The Dow breaks sharply lower – what to do now

The Dow's recent plunge will have caught out many traders, says John C Burford. So, can we expect the market to bounce? And how high could it go?

With hugely significant developments in all markets I have recently followed from the EUR/USD to the FTSE to Barclays to the Dow to the Nikkei I am swamped with possibilities to cover today.

But the most interesting is the Dow. Because this market is offering some terrific examples of how my tramlines can help me predict targets and also give me excellent low-risk entries.

Yesterday, I showed how the Nikkei is trading along my multi-year tramlines and how I arrived at my major downside target, which I set in the 8,000 region.

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Today, I will show you how my original tramlines in the hourly Dow chart are still operating days later.

Recall in my last Dow post, I was wondering if the market could break above my upper tramline to make the final fifth wave at a new high. My guess then was that the odds slightly favoured a decline with no new high.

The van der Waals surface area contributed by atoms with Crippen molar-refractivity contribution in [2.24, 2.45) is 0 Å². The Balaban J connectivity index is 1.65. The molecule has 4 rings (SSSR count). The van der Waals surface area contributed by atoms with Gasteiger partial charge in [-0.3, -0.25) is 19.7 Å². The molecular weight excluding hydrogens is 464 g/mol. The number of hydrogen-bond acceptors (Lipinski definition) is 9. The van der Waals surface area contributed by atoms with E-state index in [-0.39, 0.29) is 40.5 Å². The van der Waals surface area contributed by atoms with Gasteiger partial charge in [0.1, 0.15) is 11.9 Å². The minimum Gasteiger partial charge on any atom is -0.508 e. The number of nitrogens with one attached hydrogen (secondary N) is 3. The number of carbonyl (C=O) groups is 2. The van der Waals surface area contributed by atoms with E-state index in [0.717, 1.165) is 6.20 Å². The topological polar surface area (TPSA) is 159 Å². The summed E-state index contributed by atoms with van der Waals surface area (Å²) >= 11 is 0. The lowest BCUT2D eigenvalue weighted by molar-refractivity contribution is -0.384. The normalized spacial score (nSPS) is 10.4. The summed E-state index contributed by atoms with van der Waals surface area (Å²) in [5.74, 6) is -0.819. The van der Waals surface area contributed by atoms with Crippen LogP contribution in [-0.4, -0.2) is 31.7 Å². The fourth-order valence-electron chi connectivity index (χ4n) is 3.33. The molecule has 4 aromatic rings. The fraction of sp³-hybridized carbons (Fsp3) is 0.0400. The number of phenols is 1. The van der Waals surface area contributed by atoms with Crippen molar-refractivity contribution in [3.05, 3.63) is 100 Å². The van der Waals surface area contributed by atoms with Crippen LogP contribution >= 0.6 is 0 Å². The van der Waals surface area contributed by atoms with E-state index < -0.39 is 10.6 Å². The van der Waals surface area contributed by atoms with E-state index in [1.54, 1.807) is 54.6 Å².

How wrong I was! Here is the chart from 26 March:


(Click on the chart for a larger version)

Let's see how it developed from there:


(Click on the chart for a larger version)

The market did continue the rally, breaking above my upper tramline. But now I could draw in a third upper tramline to give me a clue as to the likely high. Remember, I was expecting a major top since my Elliott wave count off the October low would then be complete with the making of a new rally high in a final fifth wave. This was no time to go long on that tramline break!